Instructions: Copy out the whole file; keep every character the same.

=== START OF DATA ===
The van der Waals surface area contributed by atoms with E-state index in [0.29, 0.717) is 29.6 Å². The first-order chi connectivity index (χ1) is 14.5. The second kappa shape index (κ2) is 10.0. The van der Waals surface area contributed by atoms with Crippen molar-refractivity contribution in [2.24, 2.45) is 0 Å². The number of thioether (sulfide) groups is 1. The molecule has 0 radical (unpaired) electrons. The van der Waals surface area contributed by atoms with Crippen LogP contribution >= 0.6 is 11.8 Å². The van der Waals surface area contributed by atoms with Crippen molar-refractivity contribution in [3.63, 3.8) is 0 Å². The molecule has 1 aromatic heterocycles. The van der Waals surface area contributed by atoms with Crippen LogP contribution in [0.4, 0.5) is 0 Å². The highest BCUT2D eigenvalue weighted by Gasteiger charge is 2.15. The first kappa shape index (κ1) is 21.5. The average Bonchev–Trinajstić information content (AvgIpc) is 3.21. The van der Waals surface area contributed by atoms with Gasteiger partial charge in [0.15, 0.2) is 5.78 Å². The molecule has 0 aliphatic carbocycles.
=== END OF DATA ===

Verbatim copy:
The van der Waals surface area contributed by atoms with E-state index in [0.29, 0.717) is 29.6 Å². The first-order chi connectivity index (χ1) is 14.5. The second kappa shape index (κ2) is 10.0. The van der Waals surface area contributed by atoms with Crippen molar-refractivity contribution in [2.24, 2.45) is 0 Å². The number of thioether (sulfide) groups is 1. The molecule has 0 radical (unpaired) electrons. The van der Waals surface area contributed by atoms with Crippen LogP contribution >= 0.6 is 11.8 Å². The van der Waals surface area contributed by atoms with Crippen molar-refractivity contribution in [3.63, 3.8) is 0 Å². The molecule has 1 aromatic heterocycles. The van der Waals surface area contributed by atoms with Crippen LogP contribution in [0.4, 0.5) is 0 Å². The highest BCUT2D eigenvalue weighted by Gasteiger charge is 2.15. The first kappa shape index (κ1) is 21.5. The average Bonchev–Trinajstić information content (AvgIpc) is 3.21. The van der Waals surface area contributed by atoms with Gasteiger partial charge in [0.15, 0.2) is 5.78 Å². The molecule has 0 aliphatic carbocycles.